As part of the standards of service for Iowa's nine AEAs, a poverty simulation exercise is offered to develop school-community planning and address the diverse needs of families. The simulation assigns people to fictional—yet real-world—scenarios. For example, pretend you are working a minimum wage job from 3 - 11 p.m. as a single-parent with two elementary students who need child care. You don't have a car and you only have two bus passes for the week. Your child gets sick and needs to go to the doctor. How do you get there? How do you pay for the doctor visit, food, housing and child care? How can you keep your job if you have to miss work? What organizations can assist your family?
Have you ever really put yourself in the shoes of a person who faces these realities on a daily basis? The Sioux City Community School District had educators in pre-school, elementary, middle and high school participate in the AEA's poverty simulation. After presenting at the third simulation for Sioux City, Sally Hartley of Northwest AEA, took some time to reflect on the event and what the training reinforces for those who are part of it.
In her words:
At end of today, an educator came and asked me what I did to work with families and then she asked if I worked with single people and proceeded to describe her current situation saying, "Maybe I am getting all the help I can get, but I am really struggling and feeling overwhelmed with trying to get things done." She and I talked for a minute and I referred her to the Community Action Agency and one of its representatives attending the session. When we left, I was told that the educator set up some followup appointment in an attempt to set her up with some assistance, if possible.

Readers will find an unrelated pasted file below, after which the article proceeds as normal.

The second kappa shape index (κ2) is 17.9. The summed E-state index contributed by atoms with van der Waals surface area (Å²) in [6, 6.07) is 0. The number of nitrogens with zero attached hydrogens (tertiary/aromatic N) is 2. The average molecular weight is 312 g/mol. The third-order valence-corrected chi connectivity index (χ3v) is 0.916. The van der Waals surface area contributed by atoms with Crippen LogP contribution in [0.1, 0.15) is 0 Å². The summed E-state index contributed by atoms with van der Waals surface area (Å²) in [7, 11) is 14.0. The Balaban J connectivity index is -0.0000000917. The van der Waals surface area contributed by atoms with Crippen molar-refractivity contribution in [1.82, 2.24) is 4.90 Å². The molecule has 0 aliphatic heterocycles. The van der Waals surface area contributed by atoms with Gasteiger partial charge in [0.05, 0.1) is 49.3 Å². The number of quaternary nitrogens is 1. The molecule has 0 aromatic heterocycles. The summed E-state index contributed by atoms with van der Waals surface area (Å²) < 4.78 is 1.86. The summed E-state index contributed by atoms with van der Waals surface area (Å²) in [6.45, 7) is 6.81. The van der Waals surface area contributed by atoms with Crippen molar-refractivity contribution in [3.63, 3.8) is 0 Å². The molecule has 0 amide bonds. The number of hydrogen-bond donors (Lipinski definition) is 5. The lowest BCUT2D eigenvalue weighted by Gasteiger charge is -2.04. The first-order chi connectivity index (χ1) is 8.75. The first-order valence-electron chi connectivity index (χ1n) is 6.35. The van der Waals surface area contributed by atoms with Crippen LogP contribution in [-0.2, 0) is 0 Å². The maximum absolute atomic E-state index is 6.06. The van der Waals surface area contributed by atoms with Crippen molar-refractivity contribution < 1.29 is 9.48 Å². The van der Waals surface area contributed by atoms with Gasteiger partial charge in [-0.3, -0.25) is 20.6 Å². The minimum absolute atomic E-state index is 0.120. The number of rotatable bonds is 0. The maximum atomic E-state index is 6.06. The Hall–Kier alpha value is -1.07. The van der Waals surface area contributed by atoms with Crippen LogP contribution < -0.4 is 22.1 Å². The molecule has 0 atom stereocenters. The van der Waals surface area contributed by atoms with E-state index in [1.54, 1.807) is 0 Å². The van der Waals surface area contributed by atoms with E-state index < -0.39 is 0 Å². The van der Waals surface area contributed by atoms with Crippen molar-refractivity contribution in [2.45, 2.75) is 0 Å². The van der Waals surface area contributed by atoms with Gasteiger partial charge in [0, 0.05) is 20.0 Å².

This morning, one family group was discussing the struggles families face when one family member started talking about her difficulty trying to pay for her child to get to school. Another family member picked up her phone and, within a couple of minutes, they had arranged a transportation "pass" for the family. WOW! I stood there and watched them work together to support each other!
Three to four of the para-educators shared in the discussion or came up to staffers after the training was done and thanked us for providing such a great training. They said this Poverty Simulation really was good and helped them understand the needs of others in the community.
We had about 160-170 participants at these three sessions and had several community members (Boys & Girls Home, Community Action Agency, Siouxland District Health, Sioux City Schools) join as staffers. It was a busy time and we had three great events, but even more important were the comments and discussions shared about how we can all work together as a community to support children and families.
Thanks for giving us the chance to provide this experience! I need to also say thanks to the other Northwest AEA staff who participated and worked hard to set up, clean up and interact with the participants. We believe the biggest "take away" is that often there are factors that families cannot control which impact their ability to maintain or keep up with issues, financial or personal. We have also heard participants share many comments about how we can better support and empower families to get what they need to be more independent.